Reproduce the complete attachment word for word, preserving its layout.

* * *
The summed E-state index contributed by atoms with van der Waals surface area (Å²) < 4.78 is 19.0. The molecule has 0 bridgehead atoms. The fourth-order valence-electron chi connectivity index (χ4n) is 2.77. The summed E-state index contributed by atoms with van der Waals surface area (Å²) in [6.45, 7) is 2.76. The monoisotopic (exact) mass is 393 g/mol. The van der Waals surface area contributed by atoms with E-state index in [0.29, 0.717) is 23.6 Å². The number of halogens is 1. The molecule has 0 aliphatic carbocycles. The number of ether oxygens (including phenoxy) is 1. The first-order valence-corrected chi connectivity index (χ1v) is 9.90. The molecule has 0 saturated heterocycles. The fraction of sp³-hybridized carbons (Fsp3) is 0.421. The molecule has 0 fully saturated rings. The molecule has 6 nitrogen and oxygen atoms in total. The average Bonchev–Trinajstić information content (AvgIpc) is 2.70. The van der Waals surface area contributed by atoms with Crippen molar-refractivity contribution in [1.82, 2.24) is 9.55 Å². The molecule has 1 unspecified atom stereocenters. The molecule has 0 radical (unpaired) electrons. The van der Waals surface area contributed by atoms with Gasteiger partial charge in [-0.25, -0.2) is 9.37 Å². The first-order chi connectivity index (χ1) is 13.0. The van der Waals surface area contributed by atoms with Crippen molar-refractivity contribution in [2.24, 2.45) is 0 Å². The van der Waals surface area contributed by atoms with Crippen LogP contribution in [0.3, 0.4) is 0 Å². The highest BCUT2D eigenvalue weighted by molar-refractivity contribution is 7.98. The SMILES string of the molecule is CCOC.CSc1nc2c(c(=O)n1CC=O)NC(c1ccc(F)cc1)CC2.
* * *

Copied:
The summed E-state index contributed by atoms with van der Waals surface area (Å²) < 4.78 is 19.0. The molecule has 0 bridgehead atoms. The fourth-order valence-electron chi connectivity index (χ4n) is 2.77. The summed E-state index contributed by atoms with van der Waals surface area (Å²) in [6.45, 7) is 2.76. The monoisotopic (exact) mass is 393 g/mol. The van der Waals surface area contributed by atoms with E-state index in [0.29, 0.717) is 23.6 Å². The number of halogens is 1. The molecule has 0 aliphatic carbocycles. The number of ether oxygens (including phenoxy) is 1. The first-order valence-corrected chi connectivity index (χ1v) is 9.90. The molecule has 0 saturated heterocycles. The fraction of sp³-hybridized carbons (Fsp3) is 0.421. The molecule has 0 fully saturated rings. The molecule has 6 nitrogen and oxygen atoms in total. The average Bonchev–Trinajstić information content (AvgIpc) is 2.70. The van der Waals surface area contributed by atoms with Crippen molar-refractivity contribution in [1.82, 2.24) is 9.55 Å². The molecule has 1 unspecified atom stereocenters. The molecule has 0 radical (unpaired) electrons. The van der Waals surface area contributed by atoms with Gasteiger partial charge in [-0.25, -0.2) is 9.37 Å². The first-order chi connectivity index (χ1) is 13.0. The van der Waals surface area contributed by atoms with Crippen molar-refractivity contribution in [2.24, 2.45) is 0 Å². The van der Waals surface area contributed by atoms with Crippen LogP contribution in [0.3, 0.4) is 0 Å². The highest BCUT2D eigenvalue weighted by molar-refractivity contribution is 7.98. The SMILES string of the molecule is CCOC.CSc1nc2c(c(=O)n1CC=O)NC(c1ccc(F)cc1)CC2.